Directed by: Clint Eastwood
Written by: Michael Butler, Dennis Shryack
Starring: Clint Eastwood, Sondra Locke, Pat Hingle, William Prince, Bill McKinney
Released: 1977 / Genre: Action-Adventure / Country: USA / IMDB
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If I was to give any credit to Clint Eastwood’s action-thriller The Gauntlet it would be for its poster. One of those cartoon-like depictions of a very un-cartoon-like film. Designed by the late artist Frank Fazetta, the poster depicts heroic alpha male Clint Eastwood protecting pretty blonde prostitute Sondra Locke from a haze of bullets. Fazetta’s artistry is amongst my favourite film artwork along with famed poster designer Drew Struzan.
But other than the poster there isn’t a lot to recommend about Eastwood’s 1977 film. He’s not yet the accomplished director of Unforgiven, or later Million Dollar Baby and Gran Torino, and he’s lumbered with Michael Butler and Dennis Shryack’s imbecilic script that beggars belief with every gun shot – and there’s A LOT of gun shots!
Admittedly, it’s a fun movie – fast-paced, humorous here and there; Sondra Locke is fittingly vivacious, Clint Eastwood is assuredly macho. But it all feels like a collection of ideas without a ‘whole’ to bring it all together. And it’s decidedly stupid.
For starters, the first half of the film has Locke hiding facts from Eastwood even though there is absolutely no reason to. Even more stoopidly Eastwood keeps ringing his boss to tell him his exact whereabouts even though he knows he’s being set-up. And, for some reason, even though everyone else knows it, Eastwood can’t work out it’s his boss that’s stabbing him in the back until someone explains it to him. Could this be Eastwood’s dumbest character ever?
When the two main characters are on the run, Eastwood hands Locke his gun. She looks at it for a second. She looks at the handle, the gun barrel, the hole at the end where bullets come out and says: “What’s that?” Yes, she really asks Clint Eastwood, while staring at the gun he’s handing to her: “What’s that?” With no hint of irony, Eastwood explains: “It’s a gun.” He is explaining this to a woman who later calls him a “.45 calibre fruit”, a telling remark that alludes to the fact she not only has knowledge of what a gun is, but also recognises the different types of ammunition they use. Hey there screenwriters Butler and Shryack – you’ve got a plot hole…and it’s not the only one!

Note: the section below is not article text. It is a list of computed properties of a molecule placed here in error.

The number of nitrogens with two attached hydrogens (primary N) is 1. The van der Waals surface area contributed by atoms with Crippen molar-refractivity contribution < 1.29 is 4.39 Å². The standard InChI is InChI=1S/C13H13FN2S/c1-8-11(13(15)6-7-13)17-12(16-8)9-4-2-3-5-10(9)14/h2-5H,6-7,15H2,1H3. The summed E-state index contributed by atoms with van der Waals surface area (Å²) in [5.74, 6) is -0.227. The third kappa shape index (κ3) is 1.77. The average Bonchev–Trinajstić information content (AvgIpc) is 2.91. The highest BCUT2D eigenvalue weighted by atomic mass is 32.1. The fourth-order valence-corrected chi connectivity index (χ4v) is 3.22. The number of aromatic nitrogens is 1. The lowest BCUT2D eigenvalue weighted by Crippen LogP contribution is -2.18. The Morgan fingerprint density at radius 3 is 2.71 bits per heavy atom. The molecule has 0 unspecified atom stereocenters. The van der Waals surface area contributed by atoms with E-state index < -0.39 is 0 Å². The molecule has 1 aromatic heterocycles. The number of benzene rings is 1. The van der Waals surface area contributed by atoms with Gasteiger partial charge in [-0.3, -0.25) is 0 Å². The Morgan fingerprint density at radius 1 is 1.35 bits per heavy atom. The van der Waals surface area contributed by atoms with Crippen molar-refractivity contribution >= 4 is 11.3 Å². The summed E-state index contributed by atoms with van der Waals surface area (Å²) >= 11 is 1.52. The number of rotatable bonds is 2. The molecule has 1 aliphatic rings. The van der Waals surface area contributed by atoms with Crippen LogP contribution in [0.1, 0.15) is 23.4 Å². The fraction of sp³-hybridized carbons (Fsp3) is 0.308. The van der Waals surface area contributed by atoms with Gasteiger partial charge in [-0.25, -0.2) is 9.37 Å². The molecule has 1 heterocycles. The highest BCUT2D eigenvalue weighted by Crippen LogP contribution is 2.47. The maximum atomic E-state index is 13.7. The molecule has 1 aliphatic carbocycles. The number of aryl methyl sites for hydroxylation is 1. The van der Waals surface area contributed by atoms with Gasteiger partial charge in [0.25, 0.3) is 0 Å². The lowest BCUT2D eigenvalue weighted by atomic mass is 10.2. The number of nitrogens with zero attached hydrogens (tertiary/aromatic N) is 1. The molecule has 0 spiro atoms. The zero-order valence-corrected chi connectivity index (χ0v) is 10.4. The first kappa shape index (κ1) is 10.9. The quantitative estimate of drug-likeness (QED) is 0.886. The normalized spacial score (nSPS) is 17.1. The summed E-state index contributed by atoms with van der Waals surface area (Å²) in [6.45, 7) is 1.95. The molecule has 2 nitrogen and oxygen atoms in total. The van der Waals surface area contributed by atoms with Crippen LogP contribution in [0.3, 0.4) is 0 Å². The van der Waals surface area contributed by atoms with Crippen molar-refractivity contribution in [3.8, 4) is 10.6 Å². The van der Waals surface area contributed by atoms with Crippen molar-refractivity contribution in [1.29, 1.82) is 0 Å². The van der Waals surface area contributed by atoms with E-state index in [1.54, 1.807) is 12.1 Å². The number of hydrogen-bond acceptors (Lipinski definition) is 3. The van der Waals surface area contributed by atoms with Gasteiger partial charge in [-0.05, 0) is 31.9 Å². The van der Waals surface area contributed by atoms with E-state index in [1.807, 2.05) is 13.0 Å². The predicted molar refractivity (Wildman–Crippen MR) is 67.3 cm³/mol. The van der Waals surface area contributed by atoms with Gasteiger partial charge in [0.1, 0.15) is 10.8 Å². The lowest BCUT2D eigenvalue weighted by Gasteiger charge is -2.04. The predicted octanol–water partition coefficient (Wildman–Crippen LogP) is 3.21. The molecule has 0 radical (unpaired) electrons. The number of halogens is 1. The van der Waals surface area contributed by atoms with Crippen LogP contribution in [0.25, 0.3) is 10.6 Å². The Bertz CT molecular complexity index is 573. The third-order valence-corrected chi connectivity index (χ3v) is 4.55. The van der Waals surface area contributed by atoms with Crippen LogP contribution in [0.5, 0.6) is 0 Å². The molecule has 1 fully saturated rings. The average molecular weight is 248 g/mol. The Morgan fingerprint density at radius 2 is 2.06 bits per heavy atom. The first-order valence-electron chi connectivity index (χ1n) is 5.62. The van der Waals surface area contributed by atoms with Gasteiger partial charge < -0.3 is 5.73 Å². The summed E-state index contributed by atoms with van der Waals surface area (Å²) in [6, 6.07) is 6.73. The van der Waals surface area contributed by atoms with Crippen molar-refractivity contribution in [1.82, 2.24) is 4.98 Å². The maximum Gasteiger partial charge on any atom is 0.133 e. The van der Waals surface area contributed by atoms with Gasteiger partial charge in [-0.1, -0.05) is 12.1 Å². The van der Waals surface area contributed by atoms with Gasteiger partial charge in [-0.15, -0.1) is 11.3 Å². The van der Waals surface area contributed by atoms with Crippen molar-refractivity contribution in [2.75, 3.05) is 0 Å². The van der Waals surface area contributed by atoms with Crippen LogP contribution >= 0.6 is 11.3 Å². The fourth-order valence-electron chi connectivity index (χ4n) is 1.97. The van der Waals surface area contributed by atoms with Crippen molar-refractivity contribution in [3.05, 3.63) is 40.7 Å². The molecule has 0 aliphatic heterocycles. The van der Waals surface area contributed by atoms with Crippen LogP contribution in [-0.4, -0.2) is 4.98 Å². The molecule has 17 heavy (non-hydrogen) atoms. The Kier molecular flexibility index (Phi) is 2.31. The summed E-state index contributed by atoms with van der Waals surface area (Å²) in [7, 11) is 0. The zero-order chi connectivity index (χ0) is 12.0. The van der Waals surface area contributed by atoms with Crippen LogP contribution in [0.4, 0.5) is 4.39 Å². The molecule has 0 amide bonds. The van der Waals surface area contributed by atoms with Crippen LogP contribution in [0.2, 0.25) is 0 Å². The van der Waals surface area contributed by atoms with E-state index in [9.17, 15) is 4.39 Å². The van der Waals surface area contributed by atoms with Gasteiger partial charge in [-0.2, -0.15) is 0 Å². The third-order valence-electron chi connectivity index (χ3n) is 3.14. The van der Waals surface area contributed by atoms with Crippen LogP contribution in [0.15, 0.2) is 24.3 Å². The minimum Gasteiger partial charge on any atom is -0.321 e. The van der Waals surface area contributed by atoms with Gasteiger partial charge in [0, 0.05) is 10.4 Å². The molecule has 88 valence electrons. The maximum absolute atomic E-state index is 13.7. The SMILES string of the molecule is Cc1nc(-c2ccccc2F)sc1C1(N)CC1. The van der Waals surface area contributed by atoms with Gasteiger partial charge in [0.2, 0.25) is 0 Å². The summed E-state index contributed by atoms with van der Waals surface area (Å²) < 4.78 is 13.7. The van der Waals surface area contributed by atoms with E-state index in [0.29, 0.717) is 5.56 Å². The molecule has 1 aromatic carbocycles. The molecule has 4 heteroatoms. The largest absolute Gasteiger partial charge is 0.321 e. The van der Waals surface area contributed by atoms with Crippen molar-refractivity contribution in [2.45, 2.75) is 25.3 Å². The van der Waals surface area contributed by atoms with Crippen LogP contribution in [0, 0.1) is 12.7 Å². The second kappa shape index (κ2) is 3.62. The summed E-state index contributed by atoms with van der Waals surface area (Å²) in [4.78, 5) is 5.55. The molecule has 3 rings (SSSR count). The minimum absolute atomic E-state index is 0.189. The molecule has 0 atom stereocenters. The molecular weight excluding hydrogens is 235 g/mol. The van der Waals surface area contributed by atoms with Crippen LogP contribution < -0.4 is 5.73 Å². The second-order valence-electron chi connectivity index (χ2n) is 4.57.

Within seconds of this moment with the gun, a car trailing the pair shoots at them, cracking the rear window. Guess what Locke says? You got it! “What’s that,” she asks, like she’s just exited the womb. A bullet has just left a BULLET HOLE in the rear window. She is holding a gun. She knows they are being pursued by very bad guys – she posed naked for one of them for goodness sake! Yet, she can’t comprehend a gun shot in anger. Blimey!
Can it get worse?
…of course it can!
Eastwood and Locke run the gauntlet in a bus they have attached steel plates to in order to protect them from bullets. The steel is cocooned around the driver’s seat where they are situated. I wondered why they hadn’t also covered the tyres since these would be easy prey for a wily cop. Then I realised why they hadn’t bothered. It’s because the stupid cops in this stupid movie don’t shoot at tyres to stop a vehicle. They shoot every other part of a bus, apart from the tyres. They also shoot the middle and back of the bus where they can plainly see no one resides.
What’s even worse is how the cops are situated at either side of the road, presumably to offer an impenetrable defensive line. It doesn’t work but yet what is more disturbing is how these ‘intelligent’ officers of the law will fire bullets into a bus without a thought about the bullets either missing or shooting straight through the bus and hitting their fellow police officers on the other side. Stupid, stupid, stupid!
…and that’s not going into the whole helicopter-sniper-motorbike escape fiasco. How our intrepid protagonists survive this little encounter is beyond me. There’s a moment when Eastwood goes off-road to escape the helicopter when doing so will undoubtedly slow the bike down on uneven and unpredictable desert land. But never mind – it’s only a movie (with no concept of plot logic).
The film is literally littered with improbable plot points, a complete lack of logic, and holes the size of the Grand Canyon. But I can’t say I disliked it. If trashy B-movies won Oscars, this would be a Best Film contender. With scenes like the silly but suitably overplayed stealing of the chopper from the wild hogs and Locke’s brilliantly sadistic retort to being hounded by a cop about being a prostitute, the film has enough moments of simple delight to merit a viewing…or even two.
Review by Daniel Stephens